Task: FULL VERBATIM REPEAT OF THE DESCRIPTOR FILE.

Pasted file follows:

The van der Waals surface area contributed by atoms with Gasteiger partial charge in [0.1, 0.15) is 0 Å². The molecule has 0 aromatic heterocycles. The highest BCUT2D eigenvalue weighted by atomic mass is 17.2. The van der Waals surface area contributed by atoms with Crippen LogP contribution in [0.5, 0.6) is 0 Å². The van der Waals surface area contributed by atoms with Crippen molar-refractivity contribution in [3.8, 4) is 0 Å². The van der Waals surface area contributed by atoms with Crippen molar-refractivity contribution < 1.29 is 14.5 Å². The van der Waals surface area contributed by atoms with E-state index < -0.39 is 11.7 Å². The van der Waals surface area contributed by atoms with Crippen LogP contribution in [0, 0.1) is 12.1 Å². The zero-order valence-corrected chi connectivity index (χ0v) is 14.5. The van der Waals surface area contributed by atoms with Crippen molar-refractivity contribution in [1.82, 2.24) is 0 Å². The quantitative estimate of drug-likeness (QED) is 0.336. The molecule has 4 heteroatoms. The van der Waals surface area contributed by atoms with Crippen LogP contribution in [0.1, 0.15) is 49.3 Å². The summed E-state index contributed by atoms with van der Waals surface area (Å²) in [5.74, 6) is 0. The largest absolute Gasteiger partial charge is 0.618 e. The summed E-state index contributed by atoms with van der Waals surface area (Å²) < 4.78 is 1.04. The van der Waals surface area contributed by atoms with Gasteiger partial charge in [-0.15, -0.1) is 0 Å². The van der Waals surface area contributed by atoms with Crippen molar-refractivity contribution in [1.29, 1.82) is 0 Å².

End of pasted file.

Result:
The van der Waals surface area contributed by atoms with Gasteiger partial charge in [0.1, 0.15) is 0 Å². The molecule has 0 aromatic heterocycles. The highest BCUT2D eigenvalue weighted by atomic mass is 17.2. The van der Waals surface area contributed by atoms with Crippen LogP contribution in [0.5, 0.6) is 0 Å². The van der Waals surface area contributed by atoms with Crippen molar-refractivity contribution in [3.8, 4) is 0 Å². The van der Waals surface area contributed by atoms with Crippen molar-refractivity contribution < 1.29 is 14.5 Å². The van der Waals surface area contributed by atoms with E-state index < -0.39 is 11.7 Å². The van der Waals surface area contributed by atoms with Crippen LogP contribution in [0, 0.1) is 12.1 Å². The zero-order valence-corrected chi connectivity index (χ0v) is 14.5. The van der Waals surface area contributed by atoms with Crippen molar-refractivity contribution in [1.82, 2.24) is 0 Å². The quantitative estimate of drug-likeness (QED) is 0.336. The molecule has 4 heteroatoms. The van der Waals surface area contributed by atoms with Crippen LogP contribution in [0.1, 0.15) is 49.3 Å². The summed E-state index contributed by atoms with van der Waals surface area (Å²) in [5.74, 6) is 0. The largest absolute Gasteiger partial charge is 0.618 e. The summed E-state index contributed by atoms with van der Waals surface area (Å²) < 4.78 is 1.04. The van der Waals surface area contributed by atoms with Gasteiger partial charge in [-0.15, -0.1) is 0 Å². The van der Waals surface area contributed by atoms with Crippen molar-refractivity contribution in [1.29, 1.82) is 0 Å².